Nicolas Seckel | September 17, 2015
The Dow Chemical Co. v. Nova Chemicals Corp. (Precedential)
August 28, 2015
Before: Prost, Dyk (author), Wallach
This decision dispels any doubt that the Supreme Court changed the law of definiteness in its decision Nautilus Inv. v. Biosig Instruments, Inc. (2014).
In 2012, under the pre-Nautilus standard (patent claim is indefinite if “not amenable to construction” or “insolubly ambiguous”), the Federal Circuit had affirmed a jury verdict of infringement and no invalidity, including no indefiniteness.
This time, under the Nautilus standard (patent claim is indefinite if “fail[ing] to inform, with reasonable certainty, those skilled in the art about the scope of the invention”), the Federal Circuit reverses an award of supplemental damages in the same case, because the same patent claims are now held indefinite.
Dow sued Nova for infringement of a group of patents directed to ethylene polymer compositions having improved tear strength so they can be used to make thinner films. In the District Court, a jury found the patents infringed and not invalid, including no indefiniteness. The Federal Circuit affirmed. The case was remanded for a trial on supplemental damages, and the District Court awarded supplemental damages (for infringement acts after filing of the complaint). Nova appealed again.
Representative claim recitation:
(iii) a melt index (I2) from about 0.001 grams/10 minutes (g/10min) to about 10 g/10 min,
(iv) no high density fraction,
(v) a single melting peak as measured using differential scanning calorimetry, and
(vi) a slope of strain hardening coefficient [SHC] greater than or equal to 1.3; and…
SHC = (slope of strain hardening)*(I2)0.25
FIG. 1 shows the various stages of the stress/strain curve used to calculate the slope of strain hardening…
No corresponding Figure in the patents
Figure submitted to the Court (color annotations added to show the relevant curve portion):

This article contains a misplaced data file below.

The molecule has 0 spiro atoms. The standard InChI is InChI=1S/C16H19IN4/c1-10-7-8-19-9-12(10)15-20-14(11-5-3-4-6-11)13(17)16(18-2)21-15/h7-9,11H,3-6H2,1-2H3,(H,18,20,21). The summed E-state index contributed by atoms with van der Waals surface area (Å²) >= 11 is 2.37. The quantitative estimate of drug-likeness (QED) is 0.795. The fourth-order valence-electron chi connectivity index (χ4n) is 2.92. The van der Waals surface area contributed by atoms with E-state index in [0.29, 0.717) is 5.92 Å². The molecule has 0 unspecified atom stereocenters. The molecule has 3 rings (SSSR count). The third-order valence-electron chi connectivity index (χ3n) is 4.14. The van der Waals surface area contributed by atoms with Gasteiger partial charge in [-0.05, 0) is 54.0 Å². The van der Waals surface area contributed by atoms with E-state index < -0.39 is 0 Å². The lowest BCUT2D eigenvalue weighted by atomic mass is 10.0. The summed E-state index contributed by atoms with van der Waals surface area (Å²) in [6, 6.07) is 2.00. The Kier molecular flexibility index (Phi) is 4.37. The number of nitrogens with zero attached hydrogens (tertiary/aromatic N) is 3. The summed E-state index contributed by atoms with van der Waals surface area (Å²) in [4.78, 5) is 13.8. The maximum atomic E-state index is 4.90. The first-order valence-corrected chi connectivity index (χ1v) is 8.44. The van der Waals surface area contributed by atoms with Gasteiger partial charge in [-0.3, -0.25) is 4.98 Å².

Unchallenged testimony by Dow expert:
It was known that the maximum slope should be measured.
Trial record: four available methods for measuring slope:
– 10% secant tangent method
– Final slope method
– Most linear method
– Dow expert’s “fifty-data-points linear regression” method
CAFC in earlier decision (pre-Nautilus): “the mere fact that the slope may be measured in more than one way does not make the claims of the patent invalid.”
CAFC in this decision (post-Nautilus): “[t]he claims are even more clearly indefinite than those in Teva” (Teva Pharm. USA, Inc. v. Sandoz, Inc. (Fed. Cir. 2015), where “the patentee’s expert… testified that someone skilled in the art could determine which method was the most appropriate” to calculate a “molecular weight” among peak average Mp, number average Mn, and weight average Mw). Here, the patentee’s expert made up his own slope measurement method.
After Teva, this decision provides another clear “data point” regarding indefiniteness. When a claim element relies on a measurement or evaluation, the description of the patent should explain in details and in a consistent manner how the measurement or evaluation is to be performed, and prosecutors should be careful to maintain this consistency throughout the prosecution record.